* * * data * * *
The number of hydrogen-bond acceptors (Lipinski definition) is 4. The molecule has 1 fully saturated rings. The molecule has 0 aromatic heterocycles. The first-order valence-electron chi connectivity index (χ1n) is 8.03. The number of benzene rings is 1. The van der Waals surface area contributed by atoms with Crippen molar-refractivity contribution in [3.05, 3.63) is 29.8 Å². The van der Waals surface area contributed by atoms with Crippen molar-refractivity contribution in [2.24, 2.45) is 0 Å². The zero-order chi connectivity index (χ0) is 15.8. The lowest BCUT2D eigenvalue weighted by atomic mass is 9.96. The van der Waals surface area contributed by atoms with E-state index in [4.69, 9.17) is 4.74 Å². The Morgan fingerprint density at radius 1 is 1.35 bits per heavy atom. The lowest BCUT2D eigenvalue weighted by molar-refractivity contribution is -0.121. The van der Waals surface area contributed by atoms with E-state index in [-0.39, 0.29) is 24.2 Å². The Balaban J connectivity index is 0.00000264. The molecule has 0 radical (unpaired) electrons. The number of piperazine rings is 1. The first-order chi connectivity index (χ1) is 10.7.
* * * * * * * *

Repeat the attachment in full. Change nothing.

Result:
The number of hydrogen-bond acceptors (Lipinski definition) is 4. The molecule has 1 fully saturated rings. The molecule has 0 aromatic heterocycles. The first-order valence-electron chi connectivity index (χ1n) is 8.03. The number of benzene rings is 1. The van der Waals surface area contributed by atoms with Crippen molar-refractivity contribution in [3.05, 3.63) is 29.8 Å². The van der Waals surface area contributed by atoms with Crippen molar-refractivity contribution in [2.24, 2.45) is 0 Å². The zero-order chi connectivity index (χ0) is 15.8. The lowest BCUT2D eigenvalue weighted by atomic mass is 9.96. The van der Waals surface area contributed by atoms with E-state index in [4.69, 9.17) is 4.74 Å². The Morgan fingerprint density at radius 1 is 1.35 bits per heavy atom. The lowest BCUT2D eigenvalue weighted by molar-refractivity contribution is -0.121. The van der Waals surface area contributed by atoms with E-state index in [-0.39, 0.29) is 24.2 Å². The Balaban J connectivity index is 0.00000264. The molecule has 0 radical (unpaired) electrons. The number of piperazine rings is 1. The first-order chi connectivity index (χ1) is 10.7.